As the British capital is becoming more expensive by the year, it appears that a demographic shift is in progress – there is a steady outflow of young people away from the city in favour of other spots around England and the rest of the United Kingdom. Cities, like any other ‘living organism’ change, but the changes don’t seem to be favourable for twenty and thirty year olds who seem to be pressed out not by the pace of change in London, but by its kind. In recent years, it is observed that young, single people who don’t have top paying jobs are simply moving away from the capital as prospects there aren’t what they once were.
UK’s Office of National Statistics has been following this demographic trend closely since twenty eleven. In that time, house prices in London has sky rocketed, even in not so desirable districts of the city. More so, private landlords have stepped up to buy off a large portion of former council dwellings and are not charging much higher rents than ever before. The housing shortage is not restricted to London only though, over the last few years data shows that British people everywhere are running out of steam to ensure proper accommodation for themselves and their loved ones. The growing number of property removals to less favourable regions and zones of large cities is another indicator.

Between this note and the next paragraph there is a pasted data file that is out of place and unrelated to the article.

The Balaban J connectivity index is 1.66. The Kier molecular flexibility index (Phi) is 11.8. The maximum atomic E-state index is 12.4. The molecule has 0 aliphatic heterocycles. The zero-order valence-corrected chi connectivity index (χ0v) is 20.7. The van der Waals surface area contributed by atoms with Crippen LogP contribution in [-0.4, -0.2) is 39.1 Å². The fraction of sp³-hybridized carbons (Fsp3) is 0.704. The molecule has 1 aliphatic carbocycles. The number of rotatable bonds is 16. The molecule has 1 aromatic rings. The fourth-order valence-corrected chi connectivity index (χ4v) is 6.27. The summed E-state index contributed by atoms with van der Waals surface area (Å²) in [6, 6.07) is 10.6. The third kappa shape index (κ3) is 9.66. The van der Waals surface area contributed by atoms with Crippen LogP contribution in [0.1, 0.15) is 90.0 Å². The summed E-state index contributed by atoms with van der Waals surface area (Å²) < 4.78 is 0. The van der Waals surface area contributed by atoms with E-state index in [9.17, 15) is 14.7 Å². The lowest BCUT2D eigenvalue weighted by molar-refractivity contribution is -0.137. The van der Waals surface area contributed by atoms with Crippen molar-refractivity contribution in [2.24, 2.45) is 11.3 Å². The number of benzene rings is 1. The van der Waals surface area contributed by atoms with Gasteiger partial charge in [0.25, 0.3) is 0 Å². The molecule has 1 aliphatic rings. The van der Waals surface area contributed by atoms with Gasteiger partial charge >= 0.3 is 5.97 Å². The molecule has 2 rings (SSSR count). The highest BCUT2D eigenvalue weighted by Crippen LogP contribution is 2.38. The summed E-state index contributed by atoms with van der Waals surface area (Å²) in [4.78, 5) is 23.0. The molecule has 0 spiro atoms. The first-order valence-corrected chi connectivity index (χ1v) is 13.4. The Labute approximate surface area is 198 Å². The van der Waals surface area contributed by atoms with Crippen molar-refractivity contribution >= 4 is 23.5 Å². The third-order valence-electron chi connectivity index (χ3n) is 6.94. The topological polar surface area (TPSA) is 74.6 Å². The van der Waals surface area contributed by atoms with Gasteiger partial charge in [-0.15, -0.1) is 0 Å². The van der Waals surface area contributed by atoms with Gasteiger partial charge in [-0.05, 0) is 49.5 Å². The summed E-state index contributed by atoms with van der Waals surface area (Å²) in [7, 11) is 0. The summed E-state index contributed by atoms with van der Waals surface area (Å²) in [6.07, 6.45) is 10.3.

In the late eighties and early nineties, the housing problem for young people and upcoming professionals was basically insignificant as even low paid people could easily find decent housing in decent areas, whether that be London or elsewhere. Nowadays, with the lack of council housing or cheap private accommodation, younger individuals are simply being priced out. As mentioned above, people are moving to less desirable areas of London in an attempt to cut living costs which are anyway spiralling out of control. This however is a problem as undesirable places are becoming less such, thus more expensive, plus commuting to and from these places takes longer and is more expensive, making the whole thing even more unfeasible.
Many people seem to be making the shift up north for good. A decent number of young professionals, including well educated ones like teachers, are simply saying – living in London is no longer worth it. For instance, a double room in a shared house in London will cost the couple nearly twelve hundred pounds a month. For that much money, a couple can rent a three bedroom, detached house with garden in Manchester. The writing is on the wall so to speak. The situation in Bristol is quite the same – young professionals are able to rent a proper sized flat, with own parking and garden for the same as what would be paid for a shoebox sized room in London, in a house shared with at least two other individuals. The displacement of young people, and others for that matter is likely to hollow out central districts of London and alter the face of the city indefinitely.